Explorations at home and in space.
Reflections on the Final Frontier, and matters closer to home:
• It was fascinating to hear Buzz Aldrin, the second man to walk on the moon, talk about space exploration during his recent visit to Central Florida as part of the observance of the 45th anniversary of the Apollo 11 mission. Aldrin made an appearance at The Mall at Millenia’s OMEGA store (he’s a brand ambassador for the Swiss watchmaker) and at a dinner at Kennedy Space Center. He and fellow astronaut Neil Armstrong wore OMEGA Speedmaster watches to the moon. Unfortunately, Aldrin’s was lost or pilfered in transit to the Smithsonian.
Certainly the main focus during Aldrin’s visit was on the historic mission, but the 84-year-old astronaut had more on his mind; namely, Mars. He’s all in favor of exploring the red planet, with this twist: whoever goes to Mars stays on Mars—permanently. “If we send six people to stay a year and a half, and then bring them back, the world has spent billions of dollars,’’ Aldrin told me. “What possibly can they do that would be of more value to the world than staying on Mars?’’
He hopes the opportunity to establish a settlement on the planet will motivate a president to secure that legacy. “That would be a lot bigger than Kennedy,’’ Aldrin said, referring to JFK’s commitment in 1961 to put a man on the moon by the end of that decade. On the moon, “all we did was kick up a little dust and come back.’’
Trivia break: The maiden name of Aldrin’s mother was, you guessed it, Moon.
• Speaking of bold missions, the local Rethink Homelessness project is turning heads, particularly because of a series of videos that challenge stereotypes about the homeless. The videos are the work of the Central Florida Commission on Homelessness, and one, “Cardboard Stories,’’ has gone viral, drawing nearly 1.7 million views on YouTube in its first 13 days. Various homeless people were asked to write a fact about themselves that people who simply walked past them wouldn’t know. As the camera rolls, the writers hold up the signs, relaying messages that are jarring and poignant at the same time. Some examples:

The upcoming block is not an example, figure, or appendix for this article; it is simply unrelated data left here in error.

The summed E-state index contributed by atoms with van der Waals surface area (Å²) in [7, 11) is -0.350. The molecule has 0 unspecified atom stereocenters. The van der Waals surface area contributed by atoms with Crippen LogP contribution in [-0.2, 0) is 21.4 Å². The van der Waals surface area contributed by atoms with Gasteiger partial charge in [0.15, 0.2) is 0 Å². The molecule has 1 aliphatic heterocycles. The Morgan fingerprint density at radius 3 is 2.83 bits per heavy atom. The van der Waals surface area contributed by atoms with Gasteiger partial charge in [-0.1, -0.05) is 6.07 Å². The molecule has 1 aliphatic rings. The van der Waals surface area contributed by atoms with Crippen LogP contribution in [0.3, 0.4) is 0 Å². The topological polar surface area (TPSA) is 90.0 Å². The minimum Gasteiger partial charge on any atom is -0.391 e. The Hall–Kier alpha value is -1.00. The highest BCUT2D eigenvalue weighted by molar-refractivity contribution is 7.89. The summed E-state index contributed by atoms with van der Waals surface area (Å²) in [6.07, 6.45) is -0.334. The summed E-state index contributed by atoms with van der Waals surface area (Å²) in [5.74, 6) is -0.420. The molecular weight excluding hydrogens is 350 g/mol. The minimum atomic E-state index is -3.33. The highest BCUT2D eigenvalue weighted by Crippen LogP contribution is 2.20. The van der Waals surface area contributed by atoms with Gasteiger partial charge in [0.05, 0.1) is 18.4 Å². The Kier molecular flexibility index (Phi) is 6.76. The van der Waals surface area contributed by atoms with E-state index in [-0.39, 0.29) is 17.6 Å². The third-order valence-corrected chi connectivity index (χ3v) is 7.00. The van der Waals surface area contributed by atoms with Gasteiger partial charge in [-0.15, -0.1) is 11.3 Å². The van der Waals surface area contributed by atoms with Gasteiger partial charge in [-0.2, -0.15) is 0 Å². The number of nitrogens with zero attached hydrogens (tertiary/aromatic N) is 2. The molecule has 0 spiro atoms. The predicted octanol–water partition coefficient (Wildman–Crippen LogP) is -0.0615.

“I once was a personal trainer.’’
“I was a figure skater.’’
“I am homeless and I DO have a job.’’
Perhaps the saddest: “I surrendered my kids to save them from homelessness.’’
“The main stereotype is that the homeless choose to be on the street, and they’re there because they make bad decisions,’’ says Andrae Bailey, the homelessness commission’s CEO. But research shows that many of the local long-term homeless have mental or physical disorders, including a large number of veterans. “Most of these people have experienced a tragedy that we could hardly imagine based on circumstances beyond their control,’’ Bailey says.
His group and local leaders are poised to take bold steps, including a project to provide permanent housing to the chronically homeless. In the meantime, check out the powerful videos at rethinkhomelessness.org and prepare to have the misconceptions blown away.
• Did that rabbit on the cover get your attention? We here at Pet Contest Central thought readers—who vote for their favorite online among finalists selected by the editors—would never pick anything but a dog for the cover. But Cooper certainly turned that notion on its head. Enjoy reading about him and the other contestants, who were perfect ladies and gentlemen during their photo shoots. Also, check out our Top Vets list, as well as stories on therapy dogs and pet obesity. Elsewhere, Joseph Hayes profiles five chefs on the rise, while Greg Dawson laments Orlando’s lack of walkability.